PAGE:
The celebrations, the heartaches, and the sometimes gravity-defying saves and goals that made this leg of the tournament all pins-and-needles
The Americans try to reach the World Cup quarterfinals for the first time since 2002 when they play Belgium on Tuesday.+ READ ARTICLE
(SALVADOR, Brazil) — They know the eyes of the United States will be on them from thousands of miles away, and they say they are ready.
The Americans try to reach the World Cup quarterfinals for the first time since 2002 when they play Belgium on Tuesday.
“For some of the guys, it’s the last opportunity, so we have to make the most of it,” U.S. captain Clint Dempsey said. “And I’m sure if we play to the best of our ability, we’ll get a positive result.”
There were two bits of news on the eve of the match. Jozy Altidore has recovered sufficiently from his left hamstring strain to be available, although it appears he is unlikely to start. The forward has not played since the Americans’ June 16 opener, when he was taken off on a stretcher during the first half.
“Just having him with us tomorrow is huge,” U.S. coach Jurgen Klinsmann said Monday, adding Altidore’s time on the field depends on “how much work is in his legs.”
Klinsmann created a stir by saying he isn’t happy with FIFA’s choice of referee, Algeria’s Djamel Haimoudi. His nation was eliminated by the U.S. in 2010, and Algeria played in the same first-round group as Belgium.
“Is it a good feeling? No,” Klinsmann said at a news conference.
Belgium coach Marc Wilmots dismissed Klinsmann’s comments, saying: “If we start going into this, it is looking for excuses ahead of the match.”
The United States and Belgium haven’t played in the World Cup since the first tournament in 1930, a 3-0 win by the Americans.
A lot more people are following now. The U.S. averaged more than 18 million viewers on ESPN and Spanish-language Univision for its three first-round games, and viewing parties are scheduled for Tuesday ranging from Solider Field in Chicago to Veteran’s Park in Redondo Beach, California.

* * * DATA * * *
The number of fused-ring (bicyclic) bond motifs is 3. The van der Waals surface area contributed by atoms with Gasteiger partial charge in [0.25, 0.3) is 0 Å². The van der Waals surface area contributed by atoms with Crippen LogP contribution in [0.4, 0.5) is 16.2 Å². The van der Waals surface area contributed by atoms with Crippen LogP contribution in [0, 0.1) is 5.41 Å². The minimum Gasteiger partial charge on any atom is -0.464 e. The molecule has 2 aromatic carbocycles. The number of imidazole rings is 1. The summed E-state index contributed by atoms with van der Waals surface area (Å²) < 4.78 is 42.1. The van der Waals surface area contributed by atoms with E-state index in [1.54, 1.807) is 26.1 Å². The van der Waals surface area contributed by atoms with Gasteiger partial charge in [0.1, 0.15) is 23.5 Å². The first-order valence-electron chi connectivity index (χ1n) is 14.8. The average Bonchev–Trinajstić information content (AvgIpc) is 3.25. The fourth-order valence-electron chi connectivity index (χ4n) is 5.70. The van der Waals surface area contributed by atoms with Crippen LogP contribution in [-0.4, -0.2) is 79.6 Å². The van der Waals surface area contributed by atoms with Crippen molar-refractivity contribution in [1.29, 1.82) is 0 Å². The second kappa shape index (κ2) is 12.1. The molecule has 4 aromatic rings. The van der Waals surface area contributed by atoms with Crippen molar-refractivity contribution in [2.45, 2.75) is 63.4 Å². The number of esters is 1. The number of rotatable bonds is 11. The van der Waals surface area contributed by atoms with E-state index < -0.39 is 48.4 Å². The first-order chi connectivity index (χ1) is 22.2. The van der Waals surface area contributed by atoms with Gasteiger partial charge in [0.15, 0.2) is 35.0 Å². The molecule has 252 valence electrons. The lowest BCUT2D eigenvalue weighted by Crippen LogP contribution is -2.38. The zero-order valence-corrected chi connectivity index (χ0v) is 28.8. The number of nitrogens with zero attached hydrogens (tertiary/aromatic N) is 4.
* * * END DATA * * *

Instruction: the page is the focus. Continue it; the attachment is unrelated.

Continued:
“The country is paying attention in a way that it’s never done before, and we have a chance to make some history,” U.S. Soccer Federation President Sunil Gulati said.
President Barack Obama even watched last week from Air Force One.
A victory against Belgium would put the U.S. in a Saturday quarterfinal against Argentina or Switzerland. With kickoff at 4 p.m. EDT, people are expected to leave work early, take extended lunch breaks and sneak looks at online streams from their mobile phones and office desktops.
“It means a lot to us, the energy that comes from the United States,” said Klinsmann, the former German star striker who moved to California in 1998. “You see where the game is going in the United States. You can’t stop it anymore. It’s breaking through.”
The 13th-ranked Americans are in the knockout rounds of consecutive World Cups for the first time. Belgium, ranked 11th after missing the last two World Cups, has won three straight games at soccer’s showcase for the first time.
But the Red Devils are banged up. Central defender Vincent Kompany (strained left groin) is questionable and left back Thomas Vermaelen (right hamstring) is out. Midfielders Moussa Dembele and Marouane Fellaini — known for his mop of bushy dark hair — have been slowed by calf injuries.
Fellaini is a former Everton teammate of American goalkeeper Tim Howard, who played with Belgian forwards Romelu Lukaku and Kevin Mirallas last season. Howard is also familiar with Eden Hazard, who was criticized for his play during the first round despite setting up go-ahead goals against Russia and Algeria.
“Probably one of the best players in the Premier League,” Howard said. “He’s shifty. He’s crafty. He’s everything you want in a winner.”
Dempsey, 31, and 32-year-old defender DaMarcus Beasley are unlikely to be on the 2018 roster. Howard, 35, hasn’t committed to another four-year cycle.
“I’m not at all sure it’s his last World Cup,” Gulati said.
Belgium is quite familiar with Klinsmann: He scored in Germany’s 3-2 win over Belgium at Chicago’s Soldier Field in the second round of the 1994 World Cup.